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Nicole Carroll Art Consulting

February Art Highlights

2/5 through 3/19- “WAXING GEOMETRIC” solo exhibition by ASTRID FITZGERALD, at The Gallery at R&F, Kingston—For artists all over the world, the R&F Handmade Paints factory in Kingston is an enormously valuable resource in the field of encaustic painting, which is basically the use of pigment-infused hot wax to paint/sculpt on wood or prepared canvas, resulting in color combinations and textural possibilities difficult—if not impossible—to achieve with traditional oil-based paints. The in-house Gallery at R&F is an ideal place to see work in this medium, and through mid-March they are featuring Astrid Fitzgerald’s “Waxing Geometric,” which documents her exploration into “philosophical geometry, including the Fibonacci sequence, the Pythagorean Theorem and—most importantly—the Golden Mean proportion, a unique ratio preferred by nature as the most advantageous geometry for growth and energy conservation.” The Swiss-born NYC-trained Fitzgerald has shown internationally for 25 years, was selected to represent the US at the ArtCanal Exposition in Le Landeron, Switzerland in 2002, and is also an educator and author, presently living in Kerhonkson. The Gallery at R&F, R&F Handmade Paints, 84 Ten Broeck Ave., Kingston, www.rfpaints.com, 845.331.3112. Gallery open Mo-Sa 10 AM-5 PM. Opening reception Sa 2/5 5-7 PM

2/12 through 4/14- “FROM HUGUENOT TO MICROWAVE”: new and recent works by MARCO MAGGI, at the Samuel Dorsky Museum, SUNY New Paltz, New Paltz—The artworks of Uruguayan-born Marco Maggi often tend to be subtle studies in extremes, blending the everyday and mundane with images of extreme detail and attention, often with an odd humor that always makes you wonder: do I get it? This exhibition at the Dorsky (in the Chandler and North Galleries) includes recent Plexiglas-and-paper objects, altered rulers and straight edges, aluminum-foil drawings, dropped-paper works, a video projection, and a new, large-scale installation work that intervenes in the gallery space itself. Though he lives and works in New Paltz, Maggi is well-known internationally, with extensive exhibits shown throughout the U.S., Europe, and Latin America since 1998. (Also one of Roll’s first art feature subjects, in 2007.) Also at the Dorsky: “Binary Visions: 19th-Century Woven Coverlets from the Collection of Historic Huguenot Street” (Bedrick Gallery, through 3/18), Part Two of “The Illustrious Mr. X: Museum Collection as Character Study” (Anderson and Corridor Galleries, through 7/17), and “Thoughts of Home: Photographs from the Center for Photography at Woodstock Permanent Collection” (Greenberg Gallery, through 3/18).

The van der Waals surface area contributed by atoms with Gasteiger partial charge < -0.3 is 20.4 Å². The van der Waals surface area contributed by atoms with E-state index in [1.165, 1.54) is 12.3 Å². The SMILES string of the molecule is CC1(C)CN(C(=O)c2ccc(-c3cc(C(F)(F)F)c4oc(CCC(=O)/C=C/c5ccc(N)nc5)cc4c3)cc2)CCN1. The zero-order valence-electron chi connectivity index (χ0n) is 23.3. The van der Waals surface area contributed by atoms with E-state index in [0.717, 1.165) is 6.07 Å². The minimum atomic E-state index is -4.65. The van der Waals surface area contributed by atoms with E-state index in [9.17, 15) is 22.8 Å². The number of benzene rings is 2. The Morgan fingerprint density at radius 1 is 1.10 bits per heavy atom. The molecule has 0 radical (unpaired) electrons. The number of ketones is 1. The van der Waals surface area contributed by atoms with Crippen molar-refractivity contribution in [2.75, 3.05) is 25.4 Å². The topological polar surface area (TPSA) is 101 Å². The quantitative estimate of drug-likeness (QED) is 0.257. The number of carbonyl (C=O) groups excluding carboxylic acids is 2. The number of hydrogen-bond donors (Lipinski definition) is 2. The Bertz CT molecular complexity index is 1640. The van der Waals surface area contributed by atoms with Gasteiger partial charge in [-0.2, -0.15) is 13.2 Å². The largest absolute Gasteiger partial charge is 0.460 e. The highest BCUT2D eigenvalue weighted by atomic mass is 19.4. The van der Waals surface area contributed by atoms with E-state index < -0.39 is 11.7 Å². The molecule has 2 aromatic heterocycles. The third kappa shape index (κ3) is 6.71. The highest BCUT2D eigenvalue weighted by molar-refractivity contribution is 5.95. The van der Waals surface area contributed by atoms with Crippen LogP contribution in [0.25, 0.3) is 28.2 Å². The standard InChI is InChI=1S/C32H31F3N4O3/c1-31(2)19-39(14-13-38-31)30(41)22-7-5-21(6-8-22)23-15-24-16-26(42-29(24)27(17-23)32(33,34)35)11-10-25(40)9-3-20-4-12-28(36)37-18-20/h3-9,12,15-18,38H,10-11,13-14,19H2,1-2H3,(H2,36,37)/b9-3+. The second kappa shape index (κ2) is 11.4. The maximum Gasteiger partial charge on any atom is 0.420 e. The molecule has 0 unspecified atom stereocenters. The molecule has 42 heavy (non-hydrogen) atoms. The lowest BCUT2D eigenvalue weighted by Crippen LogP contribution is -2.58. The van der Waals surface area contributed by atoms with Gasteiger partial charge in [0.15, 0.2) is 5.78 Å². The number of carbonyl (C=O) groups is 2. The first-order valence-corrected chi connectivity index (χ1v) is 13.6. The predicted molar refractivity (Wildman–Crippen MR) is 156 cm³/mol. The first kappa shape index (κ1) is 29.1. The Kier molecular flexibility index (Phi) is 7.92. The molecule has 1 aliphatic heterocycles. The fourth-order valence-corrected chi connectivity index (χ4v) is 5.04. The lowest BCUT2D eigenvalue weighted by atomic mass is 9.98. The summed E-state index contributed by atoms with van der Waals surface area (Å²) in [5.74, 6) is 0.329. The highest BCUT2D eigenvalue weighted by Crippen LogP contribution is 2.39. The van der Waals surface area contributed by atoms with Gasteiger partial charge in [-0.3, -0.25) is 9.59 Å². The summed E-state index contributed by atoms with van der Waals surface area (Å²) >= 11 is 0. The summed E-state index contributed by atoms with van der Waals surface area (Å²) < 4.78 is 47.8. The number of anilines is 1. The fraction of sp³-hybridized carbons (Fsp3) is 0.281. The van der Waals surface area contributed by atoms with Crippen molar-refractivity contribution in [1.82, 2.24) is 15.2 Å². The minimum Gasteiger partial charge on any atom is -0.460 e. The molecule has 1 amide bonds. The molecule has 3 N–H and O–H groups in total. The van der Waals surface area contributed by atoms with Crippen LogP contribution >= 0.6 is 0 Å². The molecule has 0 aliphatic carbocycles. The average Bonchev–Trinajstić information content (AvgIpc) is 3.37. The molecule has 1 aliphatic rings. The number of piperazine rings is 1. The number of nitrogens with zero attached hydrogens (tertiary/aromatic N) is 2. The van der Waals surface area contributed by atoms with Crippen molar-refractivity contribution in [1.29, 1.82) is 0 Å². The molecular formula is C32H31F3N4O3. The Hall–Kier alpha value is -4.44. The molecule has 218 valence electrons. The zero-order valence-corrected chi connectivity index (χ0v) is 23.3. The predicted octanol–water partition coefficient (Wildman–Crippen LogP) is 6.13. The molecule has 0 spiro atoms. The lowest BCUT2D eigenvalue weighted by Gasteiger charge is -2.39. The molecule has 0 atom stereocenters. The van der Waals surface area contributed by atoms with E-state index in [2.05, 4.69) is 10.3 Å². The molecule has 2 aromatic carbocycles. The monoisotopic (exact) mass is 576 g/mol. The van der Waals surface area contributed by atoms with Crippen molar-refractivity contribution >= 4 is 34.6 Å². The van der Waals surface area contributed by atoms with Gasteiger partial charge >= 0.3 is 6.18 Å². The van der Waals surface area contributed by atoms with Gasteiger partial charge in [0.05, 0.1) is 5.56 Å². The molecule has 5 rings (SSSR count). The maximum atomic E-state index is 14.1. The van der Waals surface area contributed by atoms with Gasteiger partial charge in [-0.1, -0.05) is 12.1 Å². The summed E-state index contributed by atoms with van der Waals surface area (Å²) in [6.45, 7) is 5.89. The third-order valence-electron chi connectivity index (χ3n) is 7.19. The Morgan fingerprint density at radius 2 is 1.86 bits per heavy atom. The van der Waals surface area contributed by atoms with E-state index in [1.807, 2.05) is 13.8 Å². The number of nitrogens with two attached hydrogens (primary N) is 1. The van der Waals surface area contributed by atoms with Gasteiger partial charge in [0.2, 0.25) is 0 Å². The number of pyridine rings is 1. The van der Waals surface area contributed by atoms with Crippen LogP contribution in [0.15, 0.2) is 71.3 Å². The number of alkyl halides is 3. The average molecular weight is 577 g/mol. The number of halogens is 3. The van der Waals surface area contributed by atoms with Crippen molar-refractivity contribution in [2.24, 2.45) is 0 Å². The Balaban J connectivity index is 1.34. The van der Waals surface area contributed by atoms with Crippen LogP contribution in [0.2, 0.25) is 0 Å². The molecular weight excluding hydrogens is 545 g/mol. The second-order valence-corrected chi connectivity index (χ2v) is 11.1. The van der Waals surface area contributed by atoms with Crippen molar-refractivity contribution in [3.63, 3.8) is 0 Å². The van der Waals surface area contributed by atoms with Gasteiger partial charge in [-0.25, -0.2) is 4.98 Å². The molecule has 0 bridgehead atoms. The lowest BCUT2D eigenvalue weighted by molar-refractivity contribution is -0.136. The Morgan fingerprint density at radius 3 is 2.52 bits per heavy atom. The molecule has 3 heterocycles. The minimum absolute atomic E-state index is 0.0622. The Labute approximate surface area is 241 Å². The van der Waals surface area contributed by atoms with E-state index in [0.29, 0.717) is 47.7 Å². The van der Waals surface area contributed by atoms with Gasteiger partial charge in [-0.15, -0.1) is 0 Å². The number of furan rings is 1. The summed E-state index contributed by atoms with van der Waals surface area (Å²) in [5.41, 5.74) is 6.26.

Through 3/5- DIANA BRYAN’S “CUT PAPER UNIVERSE” at Greene County Council on the Arts (GCCA) Gallery, Catskill—Though she passed away recently in 2010, artist/environmental activist Diana Bryan left behind a lasting image in the art world, very much like the stark back-lit silhouettes she is known best for. As a respected educator and lecturer, Bryan taught illustration at Parson’s School of Design for 20 years, while teaching workshops on professional development and advising artists on portfolio presentation. She also was a tireless researcher for the Arts, Crafts, Theater, Safety (A.C.T.S.) Organization investigating environmental and occupational safety hazards for artists. But the casual observer will see familiar work; her detailed paper cutouts have graced Rolling Stone and The Wall Street Journal, and she was commissioned to create 13 massive paper cutout murals for the New York Public Library’s Books of the Century exhibit, later translating those works to laser-cut steel. Most recent works include a steel silhouette of the Mid-Hudson Bridge at the Ulster County Transportation Building, and the Dutchess County Tourism mural that includes Bannerman’s Castle, Pete Seeger, and early Dutch settlers. The silhouette format suits her storytelling style, infusing her humor with a tinge of darkness and magic. This show is in tandem with the GCCA Paper Arts Exhibit, see website for more. The GCCA Catskill Gallery, 398 Main St., Catskill, www.greenearts.org, 518.943.3400. Mo-Sa 10 AM-5 PM, Second Saturdays 12-8 PM